Years later, I came across a female friend with whom I fell madly in love.  Truly, madly, deeply, as Darren Hayes would say.  I knew she had a boyfriend (whom she later married) so I didn’t make a move.  However, a mutual friend went and blabbed my crush to her anyway.  She said I should have been honest with her and told her how I felt, but I told her that I hadn’t wanted to jeopardise our friendship by making her feel uncomfortable when there was no chance she would leave her (then) boyfriend.  She said she understood and insisted that there was no way she would stop wanting to see me.

While we were officially just friends, and there were certain physical lines I never overstepped, she was obviously aware of how I felt and she even claimed to feel the same way towards me.  Her other half was, from what she told me, violent, controlling, immature and as thick as two short planks.  What he was doing with such an amazing, intelligent, beautiful lawyer was beyond me and I told her as much because he upset her.  At this point, I felt less guilty about openly asking her out or at least to leave him.

Once again, this friend kept making excuses to cancel at the last minute and it became a source of tension between us.  If she got the slightest whiff of an idea that I didn’t believe her she became very defensive and angry, saying she wished I knew what a day in her life looked like.  Supposedly it was because she had an Asian family so there were always these big events like weddings that she totally forgot about and couldn’t get out of.  Now, on those times when we were together, it certainly felt like she was having a good time too and she said as much… and some of the occasions when we arranged to meet were her idea… but I found it hard to believe that anyone had to cancel as frequently as she did.  So my usual suspicions were in play.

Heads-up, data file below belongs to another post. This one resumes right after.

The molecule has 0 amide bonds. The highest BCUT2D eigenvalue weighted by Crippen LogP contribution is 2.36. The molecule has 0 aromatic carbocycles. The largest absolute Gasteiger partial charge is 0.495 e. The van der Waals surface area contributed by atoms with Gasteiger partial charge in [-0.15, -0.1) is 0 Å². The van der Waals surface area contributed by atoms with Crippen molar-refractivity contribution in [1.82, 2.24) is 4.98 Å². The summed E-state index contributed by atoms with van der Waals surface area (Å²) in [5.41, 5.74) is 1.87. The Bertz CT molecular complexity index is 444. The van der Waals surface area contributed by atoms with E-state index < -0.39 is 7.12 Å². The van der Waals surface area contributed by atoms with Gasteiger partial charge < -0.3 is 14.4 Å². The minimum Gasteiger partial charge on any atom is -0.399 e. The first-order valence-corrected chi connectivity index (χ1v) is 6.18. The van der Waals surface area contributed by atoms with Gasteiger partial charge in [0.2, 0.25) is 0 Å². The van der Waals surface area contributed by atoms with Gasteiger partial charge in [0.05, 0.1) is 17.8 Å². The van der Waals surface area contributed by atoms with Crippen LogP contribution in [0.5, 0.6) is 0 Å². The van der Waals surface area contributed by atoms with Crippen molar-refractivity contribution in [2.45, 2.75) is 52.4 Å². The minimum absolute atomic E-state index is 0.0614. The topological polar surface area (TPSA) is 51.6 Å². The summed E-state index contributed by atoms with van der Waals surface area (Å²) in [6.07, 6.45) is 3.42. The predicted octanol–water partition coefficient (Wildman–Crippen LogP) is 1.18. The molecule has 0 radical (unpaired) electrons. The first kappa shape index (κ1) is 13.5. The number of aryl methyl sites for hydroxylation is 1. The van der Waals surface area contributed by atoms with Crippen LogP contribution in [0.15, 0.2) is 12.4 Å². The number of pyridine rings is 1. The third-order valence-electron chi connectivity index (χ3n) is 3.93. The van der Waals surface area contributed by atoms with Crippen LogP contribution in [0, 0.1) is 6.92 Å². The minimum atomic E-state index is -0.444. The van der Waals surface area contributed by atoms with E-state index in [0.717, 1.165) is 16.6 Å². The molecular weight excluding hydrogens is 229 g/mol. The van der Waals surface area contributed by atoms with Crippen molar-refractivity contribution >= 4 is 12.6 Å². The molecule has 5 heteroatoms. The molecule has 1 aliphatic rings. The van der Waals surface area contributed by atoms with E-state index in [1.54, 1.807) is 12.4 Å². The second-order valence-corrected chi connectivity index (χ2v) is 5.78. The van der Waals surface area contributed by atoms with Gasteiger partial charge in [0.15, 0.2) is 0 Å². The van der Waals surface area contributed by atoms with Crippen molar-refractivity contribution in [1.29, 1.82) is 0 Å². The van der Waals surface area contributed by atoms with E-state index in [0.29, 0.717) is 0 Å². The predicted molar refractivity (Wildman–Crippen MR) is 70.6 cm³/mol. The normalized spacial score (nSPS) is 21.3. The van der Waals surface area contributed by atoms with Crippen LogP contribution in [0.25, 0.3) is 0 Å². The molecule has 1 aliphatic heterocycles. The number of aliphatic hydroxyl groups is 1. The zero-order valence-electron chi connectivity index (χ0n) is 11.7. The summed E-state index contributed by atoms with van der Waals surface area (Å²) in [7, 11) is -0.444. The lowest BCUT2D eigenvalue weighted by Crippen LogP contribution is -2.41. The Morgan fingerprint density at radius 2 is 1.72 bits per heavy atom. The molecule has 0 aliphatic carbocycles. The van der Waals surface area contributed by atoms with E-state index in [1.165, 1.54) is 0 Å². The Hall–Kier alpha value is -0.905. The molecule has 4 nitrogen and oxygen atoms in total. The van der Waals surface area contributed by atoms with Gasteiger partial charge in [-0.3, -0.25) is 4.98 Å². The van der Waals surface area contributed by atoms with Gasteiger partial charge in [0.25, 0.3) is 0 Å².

The last time I saw her was when she had this conference in London.  The idea was that she would have a small window after the conference finished to at least have a coffee or perhaps a meal before heading back.  And it was her idea.

I waited and waited for her in the coffee shop at the train station.  She told me she had been held up at the conference and she wasn’t sure what time she was going to get out.  I became worried that she was simply laying the groundwork so that she could cancel again.  But I chose to trust her.  I got her her favourite coffee – a mocha – for her to have when she arrived.

When she finally arrived, she gave me a huge hug.  She couldn’t stop talking and asking me questions about what I’d been up to.  She had so much she wanted to talk to me about that I could barely get a word in – but she managed to laugh at my jokes regardless.  She checked the train times on her phone to see if she could simply get a later train so that she could spend time with me – even sacrificing her pre-paid tickets to do so – but ultimately concluded that she really had to go so that she could work on this big case for tomorrow.  I said that was fine and we would catch up again some other time.  As she was leaving, she planted the biggest kiss ever on my cheek.